The Green Mountain State's legislature became the first in the nation to approve bulk importation of cheaper prescription drugs from Canada. PhRMA calls the bill 'highly irresponsible.'
The Vermont House on Tuesday overwhelmingly passed landmark legislation to allow for the importation of prescription drugs from neighboring Canada.
The bill, S.175, passed the House 141-2 on Tuesday, a day after its unanimous approval in the Senate, and now heads to Republican Gov. Philip Scott.
No one answered the phone at Gov. Scott's office, so it's not clear if he intends to sign the legislation. Local media are reporting that Scott has not said if he approves of the bill, which his administration has suggested could create problems with the federal government.
It is against federal law for individuals to import drugs from Canada, but states have been mulling the issue for years.
President Donald Trump, during the campaign, said addressing high drug prices would be a priority of his administration. However, he appointed Health and Human Services Secretary Alex Azar, the former president of Eli Lilly, who has raised concerns that drug importation could jeopardize public health.
The drug industry has opposed efforts to import drugs from Canada, but they claim to based their opposition on public safety and quality issues related to online purchases, factors that have been largely debunked by independent analyses.
Pharmaceutical Research and Manufacturers of America (PhRMA) Director of Public Affairs Caitlin A. Carroll blasted the legislation.
"Patient safety must be our top priority, and our public policies should reinforce – not undermine – that commitment," Carroll said. "It is highly irresponsible for Vermont legislators to promote an importation scheme that would create more avenues for counterfeit drugs to enter the country in the middle of an unprecedented opioid crisis."
Carroll said Vermont lawmakers cannot guarantee the authenticity and safety of imported prescription drugs that bypass the FDA approval process, and that the Canadian government does not inspect drugs shipped to this country.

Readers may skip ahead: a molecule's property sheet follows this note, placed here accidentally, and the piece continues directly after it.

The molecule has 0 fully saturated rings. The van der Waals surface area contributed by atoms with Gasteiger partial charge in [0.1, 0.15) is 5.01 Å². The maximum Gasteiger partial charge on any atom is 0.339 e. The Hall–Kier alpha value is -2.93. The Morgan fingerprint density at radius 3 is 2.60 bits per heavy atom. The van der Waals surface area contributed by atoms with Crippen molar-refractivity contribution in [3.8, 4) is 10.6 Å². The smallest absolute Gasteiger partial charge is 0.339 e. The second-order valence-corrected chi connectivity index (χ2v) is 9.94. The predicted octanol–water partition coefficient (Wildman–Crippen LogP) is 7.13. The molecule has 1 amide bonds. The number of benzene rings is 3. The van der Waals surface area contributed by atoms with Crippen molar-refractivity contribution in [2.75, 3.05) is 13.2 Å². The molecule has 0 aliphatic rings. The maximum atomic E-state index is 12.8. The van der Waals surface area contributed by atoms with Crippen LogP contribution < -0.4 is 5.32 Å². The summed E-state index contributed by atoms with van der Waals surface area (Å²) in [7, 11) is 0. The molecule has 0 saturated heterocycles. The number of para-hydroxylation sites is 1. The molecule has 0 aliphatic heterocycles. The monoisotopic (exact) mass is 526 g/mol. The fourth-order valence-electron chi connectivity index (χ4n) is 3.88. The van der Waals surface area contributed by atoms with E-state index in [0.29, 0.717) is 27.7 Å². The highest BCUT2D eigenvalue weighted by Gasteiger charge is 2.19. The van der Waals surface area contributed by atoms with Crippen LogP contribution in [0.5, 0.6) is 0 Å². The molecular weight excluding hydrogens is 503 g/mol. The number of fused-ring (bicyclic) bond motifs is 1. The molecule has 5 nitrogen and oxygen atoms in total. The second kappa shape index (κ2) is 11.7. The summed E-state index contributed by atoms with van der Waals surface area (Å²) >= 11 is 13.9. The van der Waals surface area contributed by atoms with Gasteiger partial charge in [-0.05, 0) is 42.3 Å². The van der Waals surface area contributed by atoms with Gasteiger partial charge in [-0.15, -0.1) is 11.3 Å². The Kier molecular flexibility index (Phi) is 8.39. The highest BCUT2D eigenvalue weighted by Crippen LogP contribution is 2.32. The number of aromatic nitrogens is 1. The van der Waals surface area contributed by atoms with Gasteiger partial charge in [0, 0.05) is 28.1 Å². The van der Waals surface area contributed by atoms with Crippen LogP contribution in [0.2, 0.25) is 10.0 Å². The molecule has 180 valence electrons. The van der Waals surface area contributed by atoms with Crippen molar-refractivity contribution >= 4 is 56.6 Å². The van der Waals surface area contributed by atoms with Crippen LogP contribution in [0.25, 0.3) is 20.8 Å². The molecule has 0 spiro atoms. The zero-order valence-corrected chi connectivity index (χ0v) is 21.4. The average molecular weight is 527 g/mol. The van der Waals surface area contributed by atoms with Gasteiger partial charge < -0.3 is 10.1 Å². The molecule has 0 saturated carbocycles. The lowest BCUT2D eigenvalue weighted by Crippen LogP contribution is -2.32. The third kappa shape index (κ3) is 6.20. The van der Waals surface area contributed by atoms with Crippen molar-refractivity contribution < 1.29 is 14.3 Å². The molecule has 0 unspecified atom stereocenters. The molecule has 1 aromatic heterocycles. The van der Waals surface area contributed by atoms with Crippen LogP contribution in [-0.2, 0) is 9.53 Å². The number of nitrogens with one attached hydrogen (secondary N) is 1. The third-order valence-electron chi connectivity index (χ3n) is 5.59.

"The burden of combating illicit drugs would fall on local law enforcement officials, who lack the capacity to inspect even a small percentage of increased counterfeit drugs, but who have witnessed their impact in communities across the state," she said.
Vermont Senate President Pro Tem Tim Ashe said the state felt compelled to act in the face of rising, unchecked prescription drug price increases.
“It is outrageous that a commonly used medicine like Lipitor costs 46-times more per pill in the United States than in Canada," Ashe said. "In fact, legislative staff determined that importing just two diabetes drugs from Canada would save the state’s teacher health insurance plan more than $500,000 each year."
The bill is based on the National Academy for State Health Policy's model importation legislation that creates a wholesale importation program to purchase high-cost drugs through authorized wholesalers. The wholesalers will purchase the drugs in Canada and make them available to Vermonters through an existing supply chain that includes local pharmacies.
Across the nation, nine legislatures introduced drug importation bills this year. Utah's legislature asked the governor to develop a proposal similar to Vermont's so the legislature could re-introduce a wholesale importation bill next session.
NASHP Executive Director Trish Riley said states are getting impatient waiting for Congress to address rising drug costs.
"In the absence of federal action to control the cost of prescription drugs, states can’t wait, they need to control drug costs now for all of their citizens," Riley said. "Vermont's legislature has taken an important step in lowering prescription drug prices that we hope will serve Vermonters well and inform the federal policy debate."
The issue of high drug costs could be a factor in the upcoming mid-term elections. Despite President Trump's rhetoric, he has failed to act, and Democrats believe they can own the issue, especially if legislation such as Vermont's is challenged by the Trump administration.
Editor's note: This story was updated Wednesday, May 9, to include a comment from PhRMA.
John Commins is a content specialist and online news editor for HealthLeaders, a Simplify Compliance brand.